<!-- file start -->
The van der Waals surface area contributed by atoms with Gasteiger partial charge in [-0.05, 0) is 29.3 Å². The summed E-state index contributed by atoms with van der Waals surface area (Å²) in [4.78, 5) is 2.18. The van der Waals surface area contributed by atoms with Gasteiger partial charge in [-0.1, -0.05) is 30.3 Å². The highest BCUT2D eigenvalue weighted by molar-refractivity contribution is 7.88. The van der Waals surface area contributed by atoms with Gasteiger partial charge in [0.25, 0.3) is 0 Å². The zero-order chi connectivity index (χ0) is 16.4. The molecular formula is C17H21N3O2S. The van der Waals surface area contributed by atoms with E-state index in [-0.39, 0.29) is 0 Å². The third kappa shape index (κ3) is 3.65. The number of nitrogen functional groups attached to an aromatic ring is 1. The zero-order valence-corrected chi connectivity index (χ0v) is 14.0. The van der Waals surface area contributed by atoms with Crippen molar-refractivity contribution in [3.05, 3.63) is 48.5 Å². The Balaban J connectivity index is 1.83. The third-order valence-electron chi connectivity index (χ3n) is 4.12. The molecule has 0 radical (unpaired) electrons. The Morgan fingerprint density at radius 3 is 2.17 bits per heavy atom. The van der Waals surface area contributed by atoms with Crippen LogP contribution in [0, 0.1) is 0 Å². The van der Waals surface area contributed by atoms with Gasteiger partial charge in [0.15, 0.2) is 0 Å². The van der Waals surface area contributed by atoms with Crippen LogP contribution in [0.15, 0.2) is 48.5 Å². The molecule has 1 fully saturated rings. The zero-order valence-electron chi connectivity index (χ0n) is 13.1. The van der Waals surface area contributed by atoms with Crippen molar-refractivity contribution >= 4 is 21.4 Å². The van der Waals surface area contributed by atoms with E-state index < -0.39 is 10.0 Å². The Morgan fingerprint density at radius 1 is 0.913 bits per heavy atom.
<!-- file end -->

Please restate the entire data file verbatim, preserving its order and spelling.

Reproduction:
The van der Waals surface area contributed by atoms with Gasteiger partial charge in [-0.05, 0) is 29.3 Å². The summed E-state index contributed by atoms with van der Waals surface area (Å²) in [4.78, 5) is 2.18. The van der Waals surface area contributed by atoms with Gasteiger partial charge in [-0.1, -0.05) is 30.3 Å². The highest BCUT2D eigenvalue weighted by molar-refractivity contribution is 7.88. The van der Waals surface area contributed by atoms with Gasteiger partial charge in [0.25, 0.3) is 0 Å². The zero-order chi connectivity index (χ0) is 16.4. The molecular formula is C17H21N3O2S. The van der Waals surface area contributed by atoms with E-state index in [-0.39, 0.29) is 0 Å². The third kappa shape index (κ3) is 3.65. The number of nitrogen functional groups attached to an aromatic ring is 1. The zero-order valence-corrected chi connectivity index (χ0v) is 14.0. The van der Waals surface area contributed by atoms with Crippen molar-refractivity contribution in [3.05, 3.63) is 48.5 Å². The Balaban J connectivity index is 1.83. The third-order valence-electron chi connectivity index (χ3n) is 4.12. The molecule has 0 radical (unpaired) electrons. The Morgan fingerprint density at radius 3 is 2.17 bits per heavy atom. The van der Waals surface area contributed by atoms with Crippen LogP contribution in [0, 0.1) is 0 Å². The van der Waals surface area contributed by atoms with Gasteiger partial charge in [0.15, 0.2) is 0 Å². The van der Waals surface area contributed by atoms with Crippen LogP contribution in [0.15, 0.2) is 48.5 Å². The molecule has 1 fully saturated rings. The zero-order valence-electron chi connectivity index (χ0n) is 13.1. The van der Waals surface area contributed by atoms with Crippen molar-refractivity contribution >= 4 is 21.4 Å². The van der Waals surface area contributed by atoms with E-state index < -0.39 is 10.0 Å². The Morgan fingerprint density at radius 1 is 0.913 bits per heavy atom.